Yet, when Yom Kippur falls out and what day will be Pesach are dependent on Rosh Chodesh. If we mark the month as a full one, those Yomim Tovim will fall on one day. If Rosh Chodesh is a day earlier, they will fall on a different day. Those days, as well as all the other Yomim Tovim and personal milestones marked by the Jewish calendar, are dependent on the continuous cycle of the moon’s waxing and waning.

 

Why is that?

 

One of the reasons given for our months following the lunar, rather than solar, year is the fact that while the sun is a consistent presence, the moon is not. The Jewish month begins when the moon comes out of hiding and begins to show itself. From that day until mid-month, the moon grows bigger and bigger, until we eventually see it full-circle in the sky. By the end of the month, though, most of it has disappeared again, until, by month’s end, it’s gone.

 

Then, suddenly, a rebirth! The moon is back and growing once again! It’s the sign of a new month.

 

What we learn from this is that life is all about growth and rebirth. Nothing is constant. No gains are permanent. If we’re not growing, we’re shrinking. If we’re not learning, we’re forgetting. If we’re not forging ahead, we’re falling back.

 

Losses, though, aren’t irreversible either. There is always a chance at rebirth and re-growth. In Judaism, at its very core, there is no room for despair, surrender or capitulation. No matter how far one has fallen, even if one’s deeds or accomplishments have disappeared as completely as the moon, there is always another chance. And another. And another. The moon perpetually renews itself and so can we.

 

In fact, even when we haven’t fallen back, even if we are full of accomplishments and good deeds, we must never let ourselves grow stagnant. We must renew ourselves, our commitments and our dedication. We must keep things new – and thus exciting. We should never be content to just stay as we are. There is always more to discover, another layer of meaning to add to our lives, an additional dimension of old relationships and commitments to explore.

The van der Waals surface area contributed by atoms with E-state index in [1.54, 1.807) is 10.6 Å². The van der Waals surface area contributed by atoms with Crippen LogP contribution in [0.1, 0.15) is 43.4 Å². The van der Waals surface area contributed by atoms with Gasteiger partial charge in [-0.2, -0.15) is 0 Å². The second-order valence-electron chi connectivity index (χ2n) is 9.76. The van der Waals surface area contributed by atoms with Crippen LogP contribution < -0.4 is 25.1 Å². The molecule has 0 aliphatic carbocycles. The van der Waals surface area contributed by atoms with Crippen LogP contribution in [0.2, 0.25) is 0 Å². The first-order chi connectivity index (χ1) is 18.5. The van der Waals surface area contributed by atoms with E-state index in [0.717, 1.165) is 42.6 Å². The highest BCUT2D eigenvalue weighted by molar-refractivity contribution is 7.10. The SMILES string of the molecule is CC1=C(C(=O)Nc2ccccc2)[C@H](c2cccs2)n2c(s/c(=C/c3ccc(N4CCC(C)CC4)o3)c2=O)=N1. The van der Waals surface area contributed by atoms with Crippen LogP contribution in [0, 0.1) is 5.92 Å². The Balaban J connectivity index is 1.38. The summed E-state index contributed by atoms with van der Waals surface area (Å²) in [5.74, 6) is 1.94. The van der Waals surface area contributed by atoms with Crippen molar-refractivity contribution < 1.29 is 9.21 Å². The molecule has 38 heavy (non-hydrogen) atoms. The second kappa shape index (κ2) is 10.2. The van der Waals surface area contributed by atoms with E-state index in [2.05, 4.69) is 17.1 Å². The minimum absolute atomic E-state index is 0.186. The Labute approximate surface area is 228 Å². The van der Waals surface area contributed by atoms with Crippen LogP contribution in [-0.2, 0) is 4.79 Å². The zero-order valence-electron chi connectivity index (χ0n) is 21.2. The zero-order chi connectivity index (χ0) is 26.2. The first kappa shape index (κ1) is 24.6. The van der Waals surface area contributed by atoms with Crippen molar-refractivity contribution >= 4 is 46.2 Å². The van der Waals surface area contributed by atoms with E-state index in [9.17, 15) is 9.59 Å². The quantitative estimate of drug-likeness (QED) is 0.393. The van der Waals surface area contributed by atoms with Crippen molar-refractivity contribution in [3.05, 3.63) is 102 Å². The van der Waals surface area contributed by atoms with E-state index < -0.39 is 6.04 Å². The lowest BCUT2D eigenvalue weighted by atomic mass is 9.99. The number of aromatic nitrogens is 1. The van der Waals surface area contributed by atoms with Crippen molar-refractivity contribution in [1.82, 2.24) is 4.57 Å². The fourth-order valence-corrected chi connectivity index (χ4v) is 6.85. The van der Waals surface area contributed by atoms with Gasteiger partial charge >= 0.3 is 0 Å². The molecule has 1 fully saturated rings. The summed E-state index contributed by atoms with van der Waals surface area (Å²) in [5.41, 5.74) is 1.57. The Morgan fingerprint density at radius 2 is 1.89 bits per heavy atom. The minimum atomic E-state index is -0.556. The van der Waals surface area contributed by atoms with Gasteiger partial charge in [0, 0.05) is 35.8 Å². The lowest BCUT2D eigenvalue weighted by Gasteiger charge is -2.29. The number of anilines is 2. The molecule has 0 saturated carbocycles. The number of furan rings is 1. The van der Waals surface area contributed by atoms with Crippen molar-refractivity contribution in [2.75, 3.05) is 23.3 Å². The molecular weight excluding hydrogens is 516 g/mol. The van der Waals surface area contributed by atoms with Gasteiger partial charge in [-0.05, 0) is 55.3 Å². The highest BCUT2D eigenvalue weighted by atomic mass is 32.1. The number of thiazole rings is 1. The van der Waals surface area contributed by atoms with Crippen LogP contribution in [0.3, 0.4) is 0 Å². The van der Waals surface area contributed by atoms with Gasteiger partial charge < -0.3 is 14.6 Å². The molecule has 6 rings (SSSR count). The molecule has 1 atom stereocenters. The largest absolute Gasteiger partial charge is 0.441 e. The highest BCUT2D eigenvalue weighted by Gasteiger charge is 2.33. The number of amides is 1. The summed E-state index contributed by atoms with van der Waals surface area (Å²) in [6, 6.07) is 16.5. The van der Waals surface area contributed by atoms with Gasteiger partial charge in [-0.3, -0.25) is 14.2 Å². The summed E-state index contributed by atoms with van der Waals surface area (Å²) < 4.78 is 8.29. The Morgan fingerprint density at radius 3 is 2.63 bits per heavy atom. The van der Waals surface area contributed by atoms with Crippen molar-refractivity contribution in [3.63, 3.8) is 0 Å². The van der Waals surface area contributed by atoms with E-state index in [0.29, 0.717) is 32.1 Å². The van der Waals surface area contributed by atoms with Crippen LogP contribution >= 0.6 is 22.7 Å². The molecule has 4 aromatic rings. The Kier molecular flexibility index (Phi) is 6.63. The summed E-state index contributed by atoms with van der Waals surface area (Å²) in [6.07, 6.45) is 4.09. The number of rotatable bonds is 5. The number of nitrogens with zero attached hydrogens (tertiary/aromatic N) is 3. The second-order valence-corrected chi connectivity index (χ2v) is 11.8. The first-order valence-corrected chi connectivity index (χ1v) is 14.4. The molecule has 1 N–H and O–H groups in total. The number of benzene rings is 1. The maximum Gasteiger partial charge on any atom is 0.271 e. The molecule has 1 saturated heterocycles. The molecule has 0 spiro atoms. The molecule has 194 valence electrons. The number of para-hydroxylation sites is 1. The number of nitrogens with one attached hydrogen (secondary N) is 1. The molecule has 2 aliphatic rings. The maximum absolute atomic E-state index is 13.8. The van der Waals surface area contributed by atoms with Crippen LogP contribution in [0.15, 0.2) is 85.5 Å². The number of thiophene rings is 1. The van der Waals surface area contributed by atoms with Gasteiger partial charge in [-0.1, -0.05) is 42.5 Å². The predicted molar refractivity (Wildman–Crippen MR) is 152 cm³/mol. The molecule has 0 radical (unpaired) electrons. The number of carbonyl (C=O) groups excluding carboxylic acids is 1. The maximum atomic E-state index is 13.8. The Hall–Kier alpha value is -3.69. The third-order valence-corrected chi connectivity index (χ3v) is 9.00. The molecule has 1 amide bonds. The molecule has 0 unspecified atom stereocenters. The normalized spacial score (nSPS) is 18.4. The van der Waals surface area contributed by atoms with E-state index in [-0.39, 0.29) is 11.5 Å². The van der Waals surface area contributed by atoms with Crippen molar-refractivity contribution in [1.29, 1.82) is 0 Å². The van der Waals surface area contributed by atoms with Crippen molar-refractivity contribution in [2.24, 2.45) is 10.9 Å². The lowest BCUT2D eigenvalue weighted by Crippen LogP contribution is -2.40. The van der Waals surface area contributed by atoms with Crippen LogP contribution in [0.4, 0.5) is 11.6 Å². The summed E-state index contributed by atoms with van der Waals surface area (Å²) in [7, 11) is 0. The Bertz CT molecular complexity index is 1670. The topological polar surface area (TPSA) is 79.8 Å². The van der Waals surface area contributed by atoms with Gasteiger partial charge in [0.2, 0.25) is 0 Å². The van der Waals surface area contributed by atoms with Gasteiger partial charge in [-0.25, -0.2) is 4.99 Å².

Throughout our lives, many things, by default, change. As we grow older, so do our experiences. A child has certain opportunities, an adolescent has more. A newlywed is at one stage, a grandparent at another one completely. As we constantly reach new milestones – going from bris/kiddush, bar/bas mitzvah, etc. – we are automatically faced with new opportunities for growth.

 

The Yomim Tovim are different. Pesach comes around every year. It’s the same Pesach this year as it was last year and will be next year (until the coming of Moshiach). It’s the same with all the other special days in the Jewish calendar. They come around in a cycle, year in and year out.

 

How, then, do we keep these days from growing stale? How do we ensure that each successive Yom Tov brings us fresh and new opportunities rather than just a repeat of last year’s? How do we remember to view each Yom Tov as an entirely new and exciting occasion?

 

Enter Rosh Chodesh and the concept of constant renewal and we see why the holiest, most significant and sanctified Yomim Tovim are dependent for their very existence on the continual rebirth of the moon. Sure, each Yom Tov has its individual message and spiritual aura, but it is Rosh Chodesh that brings them all about so that not one will be like the one that preceded it.

 

When we retell the story of Chanukah and recall the way the Yevonim sought to undermine our very faith through their attack on our Roshei Chodesh, we might wish to ponder the significance of these easily-overlooked days. We fought the Yevonim over Rosh Chodesh (among the other gezeiros) because we recognized how crucial Rosh Chodesh is to Jewish life. It dictates our Yomim Tovim because it dictates how a Jew must live Judaism itself. Yiddishkeit must always be fresh and filled with meaning. One should never be satisfied with what he or she knew yesterday. Why not add a new and exciting dimension today?

 

Ah lichtigen Chanukah!